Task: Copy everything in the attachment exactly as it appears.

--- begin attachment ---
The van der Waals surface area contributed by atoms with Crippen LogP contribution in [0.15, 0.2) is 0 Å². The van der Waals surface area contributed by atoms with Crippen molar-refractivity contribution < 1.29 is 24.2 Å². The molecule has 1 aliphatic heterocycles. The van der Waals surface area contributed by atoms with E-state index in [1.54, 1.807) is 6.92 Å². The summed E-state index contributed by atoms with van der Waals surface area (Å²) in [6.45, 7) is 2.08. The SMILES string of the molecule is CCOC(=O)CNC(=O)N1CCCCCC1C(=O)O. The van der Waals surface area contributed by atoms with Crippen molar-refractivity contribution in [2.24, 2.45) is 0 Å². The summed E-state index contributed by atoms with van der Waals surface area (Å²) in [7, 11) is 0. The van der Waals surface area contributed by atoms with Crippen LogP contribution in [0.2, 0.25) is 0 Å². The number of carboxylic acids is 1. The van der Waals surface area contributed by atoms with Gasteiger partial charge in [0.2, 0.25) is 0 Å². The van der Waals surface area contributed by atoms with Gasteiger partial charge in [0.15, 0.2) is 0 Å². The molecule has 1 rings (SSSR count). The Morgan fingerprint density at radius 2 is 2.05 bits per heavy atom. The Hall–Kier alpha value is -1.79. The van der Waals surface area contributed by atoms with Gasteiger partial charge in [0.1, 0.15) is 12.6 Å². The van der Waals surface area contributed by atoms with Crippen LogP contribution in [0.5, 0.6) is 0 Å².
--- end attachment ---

The van der Waals surface area contributed by atoms with Crippen LogP contribution in [0.15, 0.2) is 0 Å². The van der Waals surface area contributed by atoms with Crippen molar-refractivity contribution < 1.29 is 24.2 Å². The molecule has 1 aliphatic heterocycles. The van der Waals surface area contributed by atoms with E-state index in [1.54, 1.807) is 6.92 Å². The summed E-state index contributed by atoms with van der Waals surface area (Å²) in [6.45, 7) is 2.08. The SMILES string of the molecule is CCOC(=O)CNC(=O)N1CCCCCC1C(=O)O. The van der Waals surface area contributed by atoms with Crippen molar-refractivity contribution in [2.24, 2.45) is 0 Å². The summed E-state index contributed by atoms with van der Waals surface area (Å²) in [7, 11) is 0. The van der Waals surface area contributed by atoms with Crippen LogP contribution in [0.2, 0.25) is 0 Å². The number of carboxylic acids is 1. The van der Waals surface area contributed by atoms with Gasteiger partial charge in [0.2, 0.25) is 0 Å². The van der Waals surface area contributed by atoms with Gasteiger partial charge in [0.15, 0.2) is 0 Å². The molecule has 1 rings (SSSR count). The Morgan fingerprint density at radius 2 is 2.05 bits per heavy atom. The Hall–Kier alpha value is -1.79. The van der Waals surface area contributed by atoms with Gasteiger partial charge in [0.1, 0.15) is 12.6 Å². The van der Waals surface area contributed by atoms with Crippen LogP contribution in [0.5, 0.6) is 0 Å².